Imagine a time, set so far in the future... A time when Humans have left Earth to explore, and settled throughout the Galaxy, a time where the idea that mankind ever only inhabited ONE planet, is thought to be an old wives tale.
Foundation is just that. The foundation for all other sci-fi adventures. So many books and films have followed in the steps of Foundation, and Asimov really has lead the way for people to let their imagination run riot and imagine what on the one hand, is so far fetched, but on the other leaves us wondering "well maybe..."
Everything in Foundation has a sort of logic, the theory that the future can be mapped out by mathematical equations. However even in the future, ideas can be thought of as heretic, and people with ideas that do not fit in with the norm, are cast away, to the edge of space where they can cause no trouble.
Foundation, and the following classics will stretch your imagination and throw you into a World of 'fantasy' that seems to have a lifeline to reality. Considering the Foundation series of Asimovs books were written so long ago, they are still fresh enough, and still have an edge to hold onto the reader until the very last page.
1 of 1 people found the following review helpful
on 12 November 2012
Foundation and Empire is the second volume in Isaac Asimov's Foundation series. Originally published as two novellas, Foundation and Empire the novel is made up of "The General" and "The Mule".
In "The General", as the Galactic Empire crumbles, General Bel Riose launches an attack on the Foundation. Although the Foundation is theoretically stronger than the Empire, General Bel Riose has access to greater resources and personnel and so his attack does begin to threaten the Foundation. A Foundation citizen named Devers intercepts a communication that details the General's double dealings and attempts to escape to Trantor so that he can show the communication to the Emperor and hopefully stop the attack.
"The Mule" is set roughly one hundred years after "The General". The Empire has crumbled, Trantor has been sacked by invaders, and most of the galaxy has split into barbaric factions. Due to its extensive trading routes, the Foundation is now the major power in the galaxy. Until, that is, a new threat arises in the form of a growing army of barbarians led by a mysterious individual known as the Mule. Once it is discovered that Hari Seldon has failed to predict the existence of the Mule, Foundation citizens Toran and Bayta Darell, along with psychologist Ebling Mis and a refugee clown named Magnifico Giganticus, travel the galaxy attempting to locate the Second Foundation that had been established by Seldon.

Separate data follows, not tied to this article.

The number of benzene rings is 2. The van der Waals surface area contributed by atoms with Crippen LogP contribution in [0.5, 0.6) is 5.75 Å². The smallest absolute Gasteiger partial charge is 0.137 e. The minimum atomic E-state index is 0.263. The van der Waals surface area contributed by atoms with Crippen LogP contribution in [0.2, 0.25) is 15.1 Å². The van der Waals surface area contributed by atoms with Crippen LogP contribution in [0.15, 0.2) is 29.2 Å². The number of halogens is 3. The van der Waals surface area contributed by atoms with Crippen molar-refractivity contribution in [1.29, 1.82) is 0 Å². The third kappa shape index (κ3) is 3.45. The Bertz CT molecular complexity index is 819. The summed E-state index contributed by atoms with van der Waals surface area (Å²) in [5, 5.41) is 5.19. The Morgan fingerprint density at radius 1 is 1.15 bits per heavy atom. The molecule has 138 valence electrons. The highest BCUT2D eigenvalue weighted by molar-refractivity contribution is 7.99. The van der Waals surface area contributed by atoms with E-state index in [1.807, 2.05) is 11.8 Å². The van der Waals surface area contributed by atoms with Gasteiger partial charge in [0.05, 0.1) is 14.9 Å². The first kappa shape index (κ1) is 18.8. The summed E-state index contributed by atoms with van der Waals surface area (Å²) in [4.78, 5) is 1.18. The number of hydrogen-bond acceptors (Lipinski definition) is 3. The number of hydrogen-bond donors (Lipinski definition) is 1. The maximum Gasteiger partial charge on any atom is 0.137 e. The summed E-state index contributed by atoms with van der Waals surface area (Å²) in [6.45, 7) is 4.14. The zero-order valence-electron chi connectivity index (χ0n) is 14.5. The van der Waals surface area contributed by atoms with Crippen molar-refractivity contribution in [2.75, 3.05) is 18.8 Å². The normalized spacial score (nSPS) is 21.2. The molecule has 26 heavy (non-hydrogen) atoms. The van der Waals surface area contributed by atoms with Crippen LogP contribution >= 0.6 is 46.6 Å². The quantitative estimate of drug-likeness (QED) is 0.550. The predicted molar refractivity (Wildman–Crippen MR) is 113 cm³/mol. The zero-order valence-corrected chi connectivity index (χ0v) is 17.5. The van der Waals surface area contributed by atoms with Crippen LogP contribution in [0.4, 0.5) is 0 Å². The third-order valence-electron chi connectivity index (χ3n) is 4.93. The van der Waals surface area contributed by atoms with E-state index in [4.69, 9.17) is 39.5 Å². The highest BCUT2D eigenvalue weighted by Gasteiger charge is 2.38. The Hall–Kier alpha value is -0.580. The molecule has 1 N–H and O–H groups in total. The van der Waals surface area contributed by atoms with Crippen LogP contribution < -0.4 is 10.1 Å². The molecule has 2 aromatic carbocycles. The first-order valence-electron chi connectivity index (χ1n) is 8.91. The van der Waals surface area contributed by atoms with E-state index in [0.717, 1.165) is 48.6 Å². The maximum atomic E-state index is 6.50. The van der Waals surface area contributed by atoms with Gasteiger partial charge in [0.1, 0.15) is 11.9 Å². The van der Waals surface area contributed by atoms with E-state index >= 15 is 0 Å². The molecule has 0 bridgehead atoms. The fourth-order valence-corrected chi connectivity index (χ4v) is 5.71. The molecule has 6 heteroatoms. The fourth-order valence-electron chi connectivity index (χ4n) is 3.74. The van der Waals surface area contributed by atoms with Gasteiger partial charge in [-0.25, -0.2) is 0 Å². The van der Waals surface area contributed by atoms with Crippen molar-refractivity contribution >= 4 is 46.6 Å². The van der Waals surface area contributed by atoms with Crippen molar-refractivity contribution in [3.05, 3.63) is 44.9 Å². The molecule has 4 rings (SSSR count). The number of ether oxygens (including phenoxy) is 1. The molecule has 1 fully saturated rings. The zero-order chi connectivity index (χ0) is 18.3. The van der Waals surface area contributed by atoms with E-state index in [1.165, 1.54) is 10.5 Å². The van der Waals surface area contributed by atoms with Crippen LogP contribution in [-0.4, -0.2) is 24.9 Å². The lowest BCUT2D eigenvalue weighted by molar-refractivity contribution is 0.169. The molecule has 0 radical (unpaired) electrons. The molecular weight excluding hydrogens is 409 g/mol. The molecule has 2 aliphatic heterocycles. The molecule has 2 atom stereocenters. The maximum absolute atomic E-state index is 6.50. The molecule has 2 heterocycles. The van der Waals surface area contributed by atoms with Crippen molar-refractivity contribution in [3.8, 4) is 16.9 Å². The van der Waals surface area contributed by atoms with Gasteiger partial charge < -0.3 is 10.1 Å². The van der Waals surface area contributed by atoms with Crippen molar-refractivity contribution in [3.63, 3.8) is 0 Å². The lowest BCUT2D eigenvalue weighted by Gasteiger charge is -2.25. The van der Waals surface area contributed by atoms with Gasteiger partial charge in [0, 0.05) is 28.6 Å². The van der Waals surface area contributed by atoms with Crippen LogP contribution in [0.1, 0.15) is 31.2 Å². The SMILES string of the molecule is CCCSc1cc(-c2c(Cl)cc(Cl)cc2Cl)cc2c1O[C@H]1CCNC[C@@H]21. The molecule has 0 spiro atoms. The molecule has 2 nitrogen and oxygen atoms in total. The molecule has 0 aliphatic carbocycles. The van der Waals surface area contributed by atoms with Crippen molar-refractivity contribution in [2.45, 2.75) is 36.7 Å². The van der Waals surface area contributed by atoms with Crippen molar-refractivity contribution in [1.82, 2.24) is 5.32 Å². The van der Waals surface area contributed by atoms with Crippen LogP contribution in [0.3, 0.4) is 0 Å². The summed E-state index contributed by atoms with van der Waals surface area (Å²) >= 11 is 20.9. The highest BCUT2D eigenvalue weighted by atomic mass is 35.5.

Although a much darker and more intense book, Foundation and Empire is an excellent follow up to Foundation. Asimov's writing is excellent as ever, with his descriptions of the alien worlds and his characterisations being particularly strong. The whole Foundation series is fantastic and Foundation and Empire is further proof that Isaac Asimov is one of the greatest science fiction writers of all time.
1 of 1 people found the following review helpful
on 5 September 2012
This is a book, indeed a series, which is based on a one single idea.
It's a good idea, to be fair. At its core is that history becomes as formulaic as physics, in that events can be predicted with absolute precision. The inventor of this technique, Seldon, discovers that the galactic empire is on the verge of collapse. To prevent the onset of a thousand years of a new, galactic-wide 'dark ages', he persuades the government to sponsor two foundations. This is the story of the first one, and its first few hundred years since its founding as it struggles to survive amongst a galactic civilisation that is collapsing. The inhabitants of the Foundation are aided by recordings from Seldon, who has predicted their futures (but intriguingly, Seldon essentially took the secret of his new science with him to his grave - so no one else can see what is coming down the line).